Find investment property in Madrid
Madrid is the capital of Spain and the third expensive city if we speak about buying a property. The real estate market in the Community of Madrid stood out in 2017 for a slight increase in the price of housing (more than 5%) as well as for solid advances in new project launches that will surpass 37% to exceed 28,000 new homes.
This new construction can be seen in neighborhoods such as El Cañaveral, Valdebebas, Sanchinarro, Puerta de Hierro, or Los Altos de Aluche.
Salamanca, Chamartín, Hortaleza
Neighbourhoods with cheaper homes
Ciudad Lineal, Vicálvaro, Barajas
Price per m² = €2,827
Real Estate Market in Madrid
Some studies suggest that 85 square meter apartments have the best reception among homebuyers in Madrid. The bulk of real estate transactions in this autonomous region usually consist of apartments with two to four bedrooms, a kitchen, a living room, and one or two bathrooms. The buildings, depending on the area, generally have six or seven floors, with more expensive homes on the higher floors. Chalets or private houses occupy a secondary position within the real estate market and tend to be located in outlying zones or towns.
As noted before, the price of housing this year has increased more than 5% in the Community of Madrid. On average, a house of 85 square meters will exceed €200,000, considering that in the second trimester of 2019 the average housing price was set at €2,378 per square meter.
All of this means that now is a good time to invest in the real estate market in Madrid, since the housing market is expected to continue to increase to around 15% in 2019, which will make relatively easy for buyers to find a home in the capital of Spain.
Best areas to live in Madrid
The Community of Madrid is made up of a central city, divided into several districts, and a number of outlying towns that, according to their zone, are better or worse communicated with the central capital city.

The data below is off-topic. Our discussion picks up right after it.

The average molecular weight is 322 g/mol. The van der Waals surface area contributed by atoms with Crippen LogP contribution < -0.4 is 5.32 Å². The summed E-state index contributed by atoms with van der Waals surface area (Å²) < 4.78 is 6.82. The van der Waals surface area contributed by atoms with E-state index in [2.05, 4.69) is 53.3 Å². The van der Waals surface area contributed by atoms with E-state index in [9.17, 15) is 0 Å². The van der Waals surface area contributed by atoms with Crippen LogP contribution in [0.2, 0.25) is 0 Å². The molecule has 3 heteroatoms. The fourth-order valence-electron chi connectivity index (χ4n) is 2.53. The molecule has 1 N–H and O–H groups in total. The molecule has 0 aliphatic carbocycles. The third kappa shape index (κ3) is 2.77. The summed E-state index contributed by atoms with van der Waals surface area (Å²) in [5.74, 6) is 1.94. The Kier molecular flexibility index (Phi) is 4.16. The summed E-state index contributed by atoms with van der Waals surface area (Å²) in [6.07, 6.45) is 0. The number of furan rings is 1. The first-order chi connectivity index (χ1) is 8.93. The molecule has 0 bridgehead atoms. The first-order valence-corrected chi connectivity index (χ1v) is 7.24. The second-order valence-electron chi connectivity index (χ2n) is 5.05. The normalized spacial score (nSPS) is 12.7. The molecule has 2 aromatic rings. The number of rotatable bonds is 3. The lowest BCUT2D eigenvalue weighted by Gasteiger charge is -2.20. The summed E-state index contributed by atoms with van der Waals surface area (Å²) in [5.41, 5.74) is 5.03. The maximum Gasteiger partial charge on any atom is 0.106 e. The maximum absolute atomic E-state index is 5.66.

Choosing where to live is a question whose answer depends to a large extent on the family, social, and working life of the buyer, as well as their economic status. In the central zone, the best areas to live are, for example, Salamanca, Chamartín, Hortaleza, Retiro, or Moncloa. The price of housing in these neighborhoods is quite high and it can be difficult to find homes available for purchase. More economical neighborhoods include Ciudad Lineal, Vicálvaro, or Barajas. Some less recommended neighborhoods would be Tetuán, Vallecas, or Usera.
Madrid’s outlying areas are divided into a number of different zones, each divided, in turn, into smaller areas. The northern zone is divided into Tres Cantos, Alcobendas, and San Sebastián de los Reyes, among others. The northwest zone is divided into Pozuelo, Las Rozas, Collado Villalba, and Galapagar, among others. The area around the Henares Corridor is divided into Coslada, Torrejón de Ardoz, and Alcalá de Henares, among others. The southern zone is divided into Leganés, Getafe, Alcorcón, and Fuenlabrada, among others. The zone around the Cuenta del Tajo-Tajuña is divided into Rivas Vaciamadrid, San Martín de la Vega, and Aranjuez, among others. The Alberche-Guadarrama zone is divided into Navalcarnero, Brunete, and San Martín de Valdeiglesias, among others. As is habitual, the northern areas enjoy a higher economic level and higher housing prices. The remaining areas tend to be more affordable, especially those further away from the city center.